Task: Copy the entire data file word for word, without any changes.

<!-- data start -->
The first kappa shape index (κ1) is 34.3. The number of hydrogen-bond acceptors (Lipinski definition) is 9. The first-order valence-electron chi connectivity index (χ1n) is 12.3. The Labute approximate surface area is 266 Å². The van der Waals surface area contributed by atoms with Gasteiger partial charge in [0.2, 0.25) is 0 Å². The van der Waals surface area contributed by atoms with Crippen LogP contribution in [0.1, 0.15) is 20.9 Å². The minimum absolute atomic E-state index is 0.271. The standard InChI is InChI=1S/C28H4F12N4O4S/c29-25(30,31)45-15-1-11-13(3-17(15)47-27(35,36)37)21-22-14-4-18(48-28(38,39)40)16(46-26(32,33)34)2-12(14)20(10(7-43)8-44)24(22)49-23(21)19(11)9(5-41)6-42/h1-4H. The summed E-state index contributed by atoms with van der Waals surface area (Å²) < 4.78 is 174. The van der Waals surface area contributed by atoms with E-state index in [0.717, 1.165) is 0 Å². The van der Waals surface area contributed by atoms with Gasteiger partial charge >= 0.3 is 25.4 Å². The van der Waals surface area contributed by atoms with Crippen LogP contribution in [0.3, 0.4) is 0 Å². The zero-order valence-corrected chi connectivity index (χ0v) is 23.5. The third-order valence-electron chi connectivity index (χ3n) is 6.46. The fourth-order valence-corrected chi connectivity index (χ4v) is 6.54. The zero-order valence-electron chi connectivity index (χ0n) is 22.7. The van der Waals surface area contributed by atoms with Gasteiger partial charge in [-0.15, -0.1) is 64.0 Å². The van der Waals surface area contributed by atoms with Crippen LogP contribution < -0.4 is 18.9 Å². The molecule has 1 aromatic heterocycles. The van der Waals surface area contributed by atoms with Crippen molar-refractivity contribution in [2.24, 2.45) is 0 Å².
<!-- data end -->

The first kappa shape index (κ1) is 34.3. The number of hydrogen-bond acceptors (Lipinski definition) is 9. The first-order valence-electron chi connectivity index (χ1n) is 12.3. The Labute approximate surface area is 266 Å². The van der Waals surface area contributed by atoms with Gasteiger partial charge in [0.2, 0.25) is 0 Å². The van der Waals surface area contributed by atoms with Crippen LogP contribution in [0.1, 0.15) is 20.9 Å². The minimum absolute atomic E-state index is 0.271. The standard InChI is InChI=1S/C28H4F12N4O4S/c29-25(30,31)45-15-1-11-13(3-17(15)47-27(35,36)37)21-22-14-4-18(48-28(38,39)40)16(46-26(32,33)34)2-12(14)20(10(7-43)8-44)24(22)49-23(21)19(11)9(5-41)6-42/h1-4H. The summed E-state index contributed by atoms with van der Waals surface area (Å²) < 4.78 is 174. The van der Waals surface area contributed by atoms with E-state index in [0.717, 1.165) is 0 Å². The van der Waals surface area contributed by atoms with Gasteiger partial charge >= 0.3 is 25.4 Å². The van der Waals surface area contributed by atoms with Crippen LogP contribution in [0.3, 0.4) is 0 Å². The zero-order valence-corrected chi connectivity index (χ0v) is 23.5. The third-order valence-electron chi connectivity index (χ3n) is 6.46. The fourth-order valence-corrected chi connectivity index (χ4v) is 6.54. The zero-order valence-electron chi connectivity index (χ0n) is 22.7. The van der Waals surface area contributed by atoms with Gasteiger partial charge in [-0.15, -0.1) is 64.0 Å². The van der Waals surface area contributed by atoms with Crippen LogP contribution < -0.4 is 18.9 Å². The molecule has 1 aromatic heterocycles. The van der Waals surface area contributed by atoms with Crippen molar-refractivity contribution in [2.24, 2.45) is 0 Å².